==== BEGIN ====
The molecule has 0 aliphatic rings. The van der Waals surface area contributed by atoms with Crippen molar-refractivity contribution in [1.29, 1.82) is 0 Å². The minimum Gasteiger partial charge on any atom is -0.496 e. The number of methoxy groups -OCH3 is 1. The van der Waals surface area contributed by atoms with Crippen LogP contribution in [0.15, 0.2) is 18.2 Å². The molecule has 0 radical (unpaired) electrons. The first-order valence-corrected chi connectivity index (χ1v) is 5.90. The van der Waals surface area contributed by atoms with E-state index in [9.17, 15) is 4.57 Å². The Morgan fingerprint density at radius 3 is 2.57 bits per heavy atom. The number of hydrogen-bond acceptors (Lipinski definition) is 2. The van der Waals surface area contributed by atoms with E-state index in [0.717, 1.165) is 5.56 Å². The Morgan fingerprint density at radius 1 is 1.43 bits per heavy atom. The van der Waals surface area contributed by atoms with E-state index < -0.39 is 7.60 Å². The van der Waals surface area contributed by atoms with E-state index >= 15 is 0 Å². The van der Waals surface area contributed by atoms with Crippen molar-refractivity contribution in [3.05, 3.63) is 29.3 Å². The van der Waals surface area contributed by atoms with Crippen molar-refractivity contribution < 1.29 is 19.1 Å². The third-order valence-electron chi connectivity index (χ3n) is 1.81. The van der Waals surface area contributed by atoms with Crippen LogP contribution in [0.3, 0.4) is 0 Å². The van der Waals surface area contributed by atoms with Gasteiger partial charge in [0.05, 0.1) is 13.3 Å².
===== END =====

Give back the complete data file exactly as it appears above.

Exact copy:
The molecule has 0 aliphatic rings. The van der Waals surface area contributed by atoms with Crippen molar-refractivity contribution in [1.29, 1.82) is 0 Å². The minimum Gasteiger partial charge on any atom is -0.496 e. The number of methoxy groups -OCH3 is 1. The van der Waals surface area contributed by atoms with Crippen LogP contribution in [0.15, 0.2) is 18.2 Å². The molecule has 0 radical (unpaired) electrons. The first-order valence-corrected chi connectivity index (χ1v) is 5.90. The van der Waals surface area contributed by atoms with E-state index in [9.17, 15) is 4.57 Å². The Morgan fingerprint density at radius 3 is 2.57 bits per heavy atom. The number of hydrogen-bond acceptors (Lipinski definition) is 2. The van der Waals surface area contributed by atoms with E-state index in [0.717, 1.165) is 5.56 Å². The Morgan fingerprint density at radius 1 is 1.43 bits per heavy atom. The van der Waals surface area contributed by atoms with E-state index < -0.39 is 7.60 Å². The van der Waals surface area contributed by atoms with E-state index >= 15 is 0 Å². The van der Waals surface area contributed by atoms with Crippen molar-refractivity contribution in [3.05, 3.63) is 29.3 Å². The van der Waals surface area contributed by atoms with Crippen molar-refractivity contribution < 1.29 is 19.1 Å². The third-order valence-electron chi connectivity index (χ3n) is 1.81. The van der Waals surface area contributed by atoms with Crippen LogP contribution in [0.3, 0.4) is 0 Å². The van der Waals surface area contributed by atoms with Gasteiger partial charge in [0.05, 0.1) is 13.3 Å².